Small Business Owner? Know What Can Happen to Your Business If You Become Incapacitated or Pass Away


Small Business Owner? Know What Can Happen to Your Business If You Become Incapacitated or Pass Away

 

Preparing your company for your incapacity or death is vital to the survival of the enterprise. Otherwise, your business will be disrupted, harming your customers, employees, vendors, and ultimately, your family. For this reason, proactive financial planning - including your business and your estate plan - is key. Below are some tips on how to protect your company and keep the business on track and operating day-to-day in your absence.

 

Preparing for the Unexpected

If you are a small business owner, your focus is likely on keeping the company running on a daily basis.


Read more . . .


Monday, July 2, 2018

The Biggest Threats to Successful Estate Planning


The Biggest Threats to Successful Estate Planning

 

Poor estate planning is a recipe for disaster. Look no further than Dickens’ Bleak House—or a telenovela—to witness the tragedy and melodrama inadequate estate planning can cause. While having your estate planning documents prepared is the first hurdle to overcoming these types of disasters, there are several threats that lurk around the corner that might derail your wishes.

 

Family Conflict

According to a TF Wealth survey of over 100 estate planning professionals, family conflict is the number one risk to a peaceful inheritance. If children are treated differently under the estate plan, there is often an assumption that a mistake was made in drafting the documents or that someone has exerted undue influence on the parent.
Read more . . .


Monday, June 25, 2018

Five Surprisingly Common Planning Mistakes Baby Boomers are Making in Droves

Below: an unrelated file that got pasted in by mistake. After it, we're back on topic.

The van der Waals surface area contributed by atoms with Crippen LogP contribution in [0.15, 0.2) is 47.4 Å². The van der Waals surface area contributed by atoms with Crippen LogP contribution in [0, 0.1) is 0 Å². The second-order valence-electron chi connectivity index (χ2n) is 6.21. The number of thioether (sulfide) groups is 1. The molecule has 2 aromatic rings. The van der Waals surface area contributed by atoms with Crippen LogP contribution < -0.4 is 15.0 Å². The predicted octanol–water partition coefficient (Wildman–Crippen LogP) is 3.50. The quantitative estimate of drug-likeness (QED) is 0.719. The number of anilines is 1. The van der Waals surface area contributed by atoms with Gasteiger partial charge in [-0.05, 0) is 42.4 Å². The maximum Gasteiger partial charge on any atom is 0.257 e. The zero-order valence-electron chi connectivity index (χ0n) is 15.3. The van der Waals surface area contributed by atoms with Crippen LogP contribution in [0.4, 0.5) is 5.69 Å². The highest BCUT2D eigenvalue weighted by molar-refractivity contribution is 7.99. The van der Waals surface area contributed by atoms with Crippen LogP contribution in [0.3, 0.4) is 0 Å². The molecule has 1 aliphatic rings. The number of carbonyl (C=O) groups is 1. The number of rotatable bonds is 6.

Five Surprisingly Common Planning Mistakes Baby Boomers are Making in Droves


Baby boomers - the first generation tasked with the responsibility of planning for and funding their golden years. This generation, which includes those born between 1946 and 1964, have entered and continue to enter into retirement. As they make this financial transition into retirement, many are learning that they have made some of the most typical retirement mistakes. 

 

But, even if you’ve made a financial mistake or two, there’s still time to avoid these five surprisingly common planning mistakes baby boomers are making in droves.

 

Mistake #1: Believing Estate Planning is Only for the Wealthy: While baby boomers are not the only ones guilty of this mistake, the common misconception is that only the ultra-rich need to have an estate plan prepared.

 


Read more . . .


Friday, June 22, 2018

After Tax Reform, Is Estate Planning Still Necessary?


The new tax legislation raises the federal estate tax exemption to $11.2 million for individuals and $22.4 million for couples. The increase means that an exceedingly small number of estates (only about 1,800, nationally) will have to worry about federal estate taxes in 2018, according to estimates from the nonpartisan congressionalRead more . . .


Tuesday, February 11, 2014

Executor (Personal Representative) - A poem


I ran across this poem today by Edgar A. Guest.  He certainly makes a decent case for naming a professional as the executor of your Will.

THE EXECUTOR
I had a friend who died and he,
On earth so loved and trusted me,
That ere he quit this earthly shore,
He made me his executor.
He tasked me through my natural life,
To guard the interests of his wife,
To see that everything was done,
Both for his daughter and his son.
Read more . . .


Wednesday, September 25, 2013

FUN ESTATE PLANNING JUMBLE (with permission from author Jeff Knurek)

 

Jumbles:  BOGUS, LLAMA, DISMAY, CASHEW

Answer: When she suggested her Dad talk to a lawyer about his estate planning, he said WILL DO


← Newer12 3 Older →


From our office in Gainesville, the estate planning firm of White, Crouch & Mills, P.A. advises and represents clients in communities throughout Alachua County, Marion County, Levy County, Putnam County, Clay County, Bradford County, Union County and Gilchrist County in North Central Florida. Call us at 352-372-1011 or contact the firm by email to arrange an initial consultation with us today.



© 2018 White, Crouch & Mills, P.A. | Disclaimer & Privacy
5303 SW 91st Drive, Suite 200, Second Floor, Gainesville, FL 32608
| Phone: 352-372-1011

Estate Planning | Asset Preservation | Estate Taxes | Trusts | Advance Directives | IRA Planning | Special Needs Trusts | Disability Planning | Probate | Pet Trusts | About Us | Firm Overview

FacebookLinked-In PersonalLinked-In Company

Law Firm Website Design by
Zola Creative